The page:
the probe packet are also monitored by the controller, which
restricts other guessing methods.  Refreshing key lists periodically
or whenever find out an abnormal action is also a solution to this
problem.

Take the SFC chain in Figure 2 as an example.  The packet path is
Source Host-S1-Middlebox1-S1-S2-Middlebox2-S2-...-Destination Host.
If we set the chain so that packets are sent from the controller and
come back to the controller, compromised switches can realize this
and operate like normal switches.  From the beginning, Middlebox-2
receives the key list K1 = {Key_1, Key_2...} which belongs to
Middlebox-1.  The key list K1 contains the exact output keys that
Middlebox-1 must give after processing packets.  When Middlebox-2
receives a new packet from the attached switch S2, it first checks if
this is the probe packet or normal packet.  We use an unused bit in
the header to help middleboxes recognizes the probe packet.  If this
is a probe packet, Middlebox-2 needs to check whether it was
processed correctly or not by referring to the pre-assigned key list.
For example, after receiving a probe packet with the key named Key_X,

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Middlebox-2 defines the integrity of this packet by checking whether
the Key_X is in the key list K1 or not.  If this probe packet is
correctly processed, Middlebox-2 will replace the Key_X by Key_Y,
which is calculated by hash function.  After this process,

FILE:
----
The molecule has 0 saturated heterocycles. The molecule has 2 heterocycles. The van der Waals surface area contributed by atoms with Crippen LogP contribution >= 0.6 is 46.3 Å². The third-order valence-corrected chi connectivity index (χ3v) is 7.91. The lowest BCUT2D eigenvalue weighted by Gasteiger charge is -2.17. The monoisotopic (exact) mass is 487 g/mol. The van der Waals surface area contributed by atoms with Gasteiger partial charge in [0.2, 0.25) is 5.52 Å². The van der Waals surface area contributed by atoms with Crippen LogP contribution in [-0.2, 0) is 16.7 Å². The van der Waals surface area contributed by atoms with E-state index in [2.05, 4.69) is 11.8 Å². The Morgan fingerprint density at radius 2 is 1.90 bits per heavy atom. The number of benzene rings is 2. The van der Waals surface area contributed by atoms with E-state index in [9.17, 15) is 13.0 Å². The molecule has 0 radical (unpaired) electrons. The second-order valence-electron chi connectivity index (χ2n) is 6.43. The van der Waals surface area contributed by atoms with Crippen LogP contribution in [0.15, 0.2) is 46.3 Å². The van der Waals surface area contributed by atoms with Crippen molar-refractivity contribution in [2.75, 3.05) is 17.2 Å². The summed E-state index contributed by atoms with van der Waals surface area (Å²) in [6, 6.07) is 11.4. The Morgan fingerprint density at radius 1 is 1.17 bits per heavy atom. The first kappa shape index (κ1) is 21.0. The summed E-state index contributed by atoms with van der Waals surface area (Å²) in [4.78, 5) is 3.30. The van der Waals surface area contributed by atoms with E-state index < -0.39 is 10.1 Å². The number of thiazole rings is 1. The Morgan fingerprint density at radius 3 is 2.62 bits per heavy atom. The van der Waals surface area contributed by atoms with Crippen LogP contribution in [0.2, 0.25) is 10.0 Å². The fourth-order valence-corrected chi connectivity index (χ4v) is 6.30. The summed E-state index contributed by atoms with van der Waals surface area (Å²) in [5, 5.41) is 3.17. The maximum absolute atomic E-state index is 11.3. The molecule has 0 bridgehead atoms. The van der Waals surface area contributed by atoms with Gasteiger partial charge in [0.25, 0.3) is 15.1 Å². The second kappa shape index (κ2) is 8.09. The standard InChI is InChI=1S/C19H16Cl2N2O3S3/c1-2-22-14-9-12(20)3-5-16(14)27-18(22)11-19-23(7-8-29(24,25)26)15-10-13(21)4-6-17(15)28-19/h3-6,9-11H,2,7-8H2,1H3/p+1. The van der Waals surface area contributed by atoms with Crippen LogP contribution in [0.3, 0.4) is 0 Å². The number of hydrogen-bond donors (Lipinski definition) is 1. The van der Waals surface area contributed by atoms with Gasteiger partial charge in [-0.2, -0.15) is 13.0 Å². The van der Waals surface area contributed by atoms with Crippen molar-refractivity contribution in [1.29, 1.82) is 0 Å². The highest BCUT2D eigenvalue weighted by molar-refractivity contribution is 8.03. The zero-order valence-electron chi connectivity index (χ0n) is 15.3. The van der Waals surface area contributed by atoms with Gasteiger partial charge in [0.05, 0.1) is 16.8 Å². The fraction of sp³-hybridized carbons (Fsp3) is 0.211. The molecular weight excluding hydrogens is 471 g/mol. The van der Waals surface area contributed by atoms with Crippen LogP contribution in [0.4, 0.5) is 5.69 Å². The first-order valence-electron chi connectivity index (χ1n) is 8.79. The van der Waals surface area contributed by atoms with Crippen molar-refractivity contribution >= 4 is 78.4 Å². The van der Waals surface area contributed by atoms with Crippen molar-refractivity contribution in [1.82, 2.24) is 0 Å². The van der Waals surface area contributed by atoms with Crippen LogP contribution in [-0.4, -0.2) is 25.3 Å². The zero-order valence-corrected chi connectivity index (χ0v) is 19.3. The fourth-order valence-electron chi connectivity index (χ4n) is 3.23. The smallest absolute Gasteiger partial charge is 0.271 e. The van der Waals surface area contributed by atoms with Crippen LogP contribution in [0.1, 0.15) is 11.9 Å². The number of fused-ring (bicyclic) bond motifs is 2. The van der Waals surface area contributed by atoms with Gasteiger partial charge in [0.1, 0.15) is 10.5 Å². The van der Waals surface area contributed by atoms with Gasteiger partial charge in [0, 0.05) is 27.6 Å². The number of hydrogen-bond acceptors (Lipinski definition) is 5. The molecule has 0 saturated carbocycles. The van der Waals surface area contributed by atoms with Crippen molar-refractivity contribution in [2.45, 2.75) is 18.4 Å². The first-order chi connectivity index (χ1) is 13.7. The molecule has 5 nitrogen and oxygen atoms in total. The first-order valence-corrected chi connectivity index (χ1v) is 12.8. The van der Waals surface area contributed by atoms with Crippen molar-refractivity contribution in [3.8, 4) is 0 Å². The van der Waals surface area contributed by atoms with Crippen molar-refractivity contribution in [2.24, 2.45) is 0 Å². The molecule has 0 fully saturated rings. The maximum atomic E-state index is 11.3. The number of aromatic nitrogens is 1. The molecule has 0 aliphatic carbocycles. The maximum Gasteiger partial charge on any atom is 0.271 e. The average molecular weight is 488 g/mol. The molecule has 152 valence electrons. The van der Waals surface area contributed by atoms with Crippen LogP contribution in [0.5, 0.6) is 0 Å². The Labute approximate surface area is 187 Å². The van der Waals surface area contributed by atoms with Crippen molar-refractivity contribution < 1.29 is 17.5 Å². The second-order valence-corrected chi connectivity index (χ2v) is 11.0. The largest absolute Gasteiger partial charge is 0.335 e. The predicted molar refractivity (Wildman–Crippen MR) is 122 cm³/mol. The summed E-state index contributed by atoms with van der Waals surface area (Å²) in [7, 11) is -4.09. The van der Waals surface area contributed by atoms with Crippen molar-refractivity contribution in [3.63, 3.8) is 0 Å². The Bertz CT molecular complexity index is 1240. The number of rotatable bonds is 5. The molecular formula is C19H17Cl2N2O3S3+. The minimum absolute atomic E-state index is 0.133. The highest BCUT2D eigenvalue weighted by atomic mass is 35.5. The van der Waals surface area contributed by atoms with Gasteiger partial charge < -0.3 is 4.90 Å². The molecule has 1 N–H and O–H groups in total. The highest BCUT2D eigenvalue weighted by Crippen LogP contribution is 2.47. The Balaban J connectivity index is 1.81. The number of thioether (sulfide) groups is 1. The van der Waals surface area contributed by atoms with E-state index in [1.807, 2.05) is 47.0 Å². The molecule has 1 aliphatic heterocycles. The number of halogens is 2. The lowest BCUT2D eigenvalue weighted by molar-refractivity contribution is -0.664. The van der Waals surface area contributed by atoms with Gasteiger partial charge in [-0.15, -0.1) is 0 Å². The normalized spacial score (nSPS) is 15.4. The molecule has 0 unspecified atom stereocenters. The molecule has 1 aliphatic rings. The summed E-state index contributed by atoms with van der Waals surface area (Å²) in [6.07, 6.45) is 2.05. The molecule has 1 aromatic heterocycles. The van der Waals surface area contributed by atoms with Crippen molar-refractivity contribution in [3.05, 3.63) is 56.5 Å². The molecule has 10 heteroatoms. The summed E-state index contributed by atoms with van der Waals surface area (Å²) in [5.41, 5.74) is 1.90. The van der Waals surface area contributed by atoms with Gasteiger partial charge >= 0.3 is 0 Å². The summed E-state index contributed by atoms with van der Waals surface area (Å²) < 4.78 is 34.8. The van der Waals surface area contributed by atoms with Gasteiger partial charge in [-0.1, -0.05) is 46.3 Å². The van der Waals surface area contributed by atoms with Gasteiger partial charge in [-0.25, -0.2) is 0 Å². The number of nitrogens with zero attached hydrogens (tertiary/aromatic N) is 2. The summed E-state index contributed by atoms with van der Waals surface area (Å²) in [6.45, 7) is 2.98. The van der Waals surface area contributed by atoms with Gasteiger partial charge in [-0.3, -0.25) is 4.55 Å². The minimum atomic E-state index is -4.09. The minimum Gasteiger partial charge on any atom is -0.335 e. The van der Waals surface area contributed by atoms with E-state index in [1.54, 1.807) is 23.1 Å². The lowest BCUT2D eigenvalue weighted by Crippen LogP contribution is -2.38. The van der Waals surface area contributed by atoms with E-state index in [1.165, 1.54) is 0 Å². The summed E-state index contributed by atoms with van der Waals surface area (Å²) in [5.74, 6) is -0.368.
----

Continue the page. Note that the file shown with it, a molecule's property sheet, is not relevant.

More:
Middlebox-2 forwards the packet back to the attached switch (S2) to
transfer to the next-hop middlebox (Middlebox-3).

If the probe packet is not correct, Middlebox-2 triggers an alarm to
the controller by sending the statistics.  For other packet types,
the information of those packets (e.g., packet type, packet size,
processing time, number of packets, etc.) is recorded to make the
statistics report.  Finally, Middlebox-2 sends the report to the
controller and waits for new packets.

In practice, we do not need an additional method to check the
integrity of the last switch in the chain.  As mentioned above in
subsection \ref{CS}, a switch typically belongs to multiple SFC
chains, which means that it can be checked through the operation of
other chains.  In the case of only one chain as the example above, we
run a program on the Destination Host to check the probe packets from
Sn just like other middleboxes.

4.4.  Statistics Checking

To detect other compromised switches attack cases (e.g., packet